Relaxation, decreased strain on muscles and freedom of movement are gained for the birthing mother with the use of water during labor. The three work together as a pain management strategy, addressing both mental and physical tension that could hinder a birth. The birthing tub is used at its greatest advantage during late stage active labor throughtransition. It is recommended that for every hour spent in the tub, the mother spends at least thirty minutes out of the tub. This is to ensure that contractions do not slow down, as can sometimes happen. Often contractions may just feel less intense, but are still actively working. According to Water BirthInternational, “Getting back in the water after thirty minutes will reactivate the chemical and hormonal process, including a sudden and often marked increase in oxytocin.” (Harper p. 2) As with other labors, hydration is of the utmost importance. Keep a drink with a straw nearby so the mother can drink at will. The birth can be completed in the water as well, depending on location (some hospitals only allow laboring in the tub) and as long as the labor is not having any complications (ex:meconium, shoulder dystocia).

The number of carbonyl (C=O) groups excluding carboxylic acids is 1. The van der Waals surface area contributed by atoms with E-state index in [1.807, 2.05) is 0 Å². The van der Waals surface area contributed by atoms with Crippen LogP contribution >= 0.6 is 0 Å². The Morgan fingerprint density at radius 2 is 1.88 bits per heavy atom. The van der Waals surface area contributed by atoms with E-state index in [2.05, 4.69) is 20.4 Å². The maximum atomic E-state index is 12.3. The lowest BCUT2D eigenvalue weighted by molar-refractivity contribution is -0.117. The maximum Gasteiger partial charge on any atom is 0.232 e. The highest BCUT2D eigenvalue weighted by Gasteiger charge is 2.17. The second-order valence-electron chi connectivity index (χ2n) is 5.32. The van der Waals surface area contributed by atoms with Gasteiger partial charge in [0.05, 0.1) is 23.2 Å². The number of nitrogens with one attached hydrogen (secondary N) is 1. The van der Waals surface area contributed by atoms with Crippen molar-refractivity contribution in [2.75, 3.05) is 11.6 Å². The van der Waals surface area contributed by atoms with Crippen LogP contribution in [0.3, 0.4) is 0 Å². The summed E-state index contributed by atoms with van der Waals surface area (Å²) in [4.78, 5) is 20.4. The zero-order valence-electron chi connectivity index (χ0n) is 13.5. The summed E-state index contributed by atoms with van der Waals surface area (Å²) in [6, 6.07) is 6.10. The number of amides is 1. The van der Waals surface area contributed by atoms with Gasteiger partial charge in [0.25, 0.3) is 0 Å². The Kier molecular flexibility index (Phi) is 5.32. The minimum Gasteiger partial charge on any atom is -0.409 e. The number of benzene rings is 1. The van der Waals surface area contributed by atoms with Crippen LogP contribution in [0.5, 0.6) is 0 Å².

Works Cited

Drichta, Jane E., CPM and Owen, Jodilyn, CPM. The Essential Homebirth Guide for Families Planning or Considering Birthing at Home. 2003. Simon and Schuster.

 

Harper, Barbara. "Guidelines for Safe Waterbirth.”Waterbirth International. p. 2

https://www.youtube.com/watch?v=aQVM36r1rvw#action=share

https://www.youtube.com/watch?v=U6KHW7TNiCk#action=share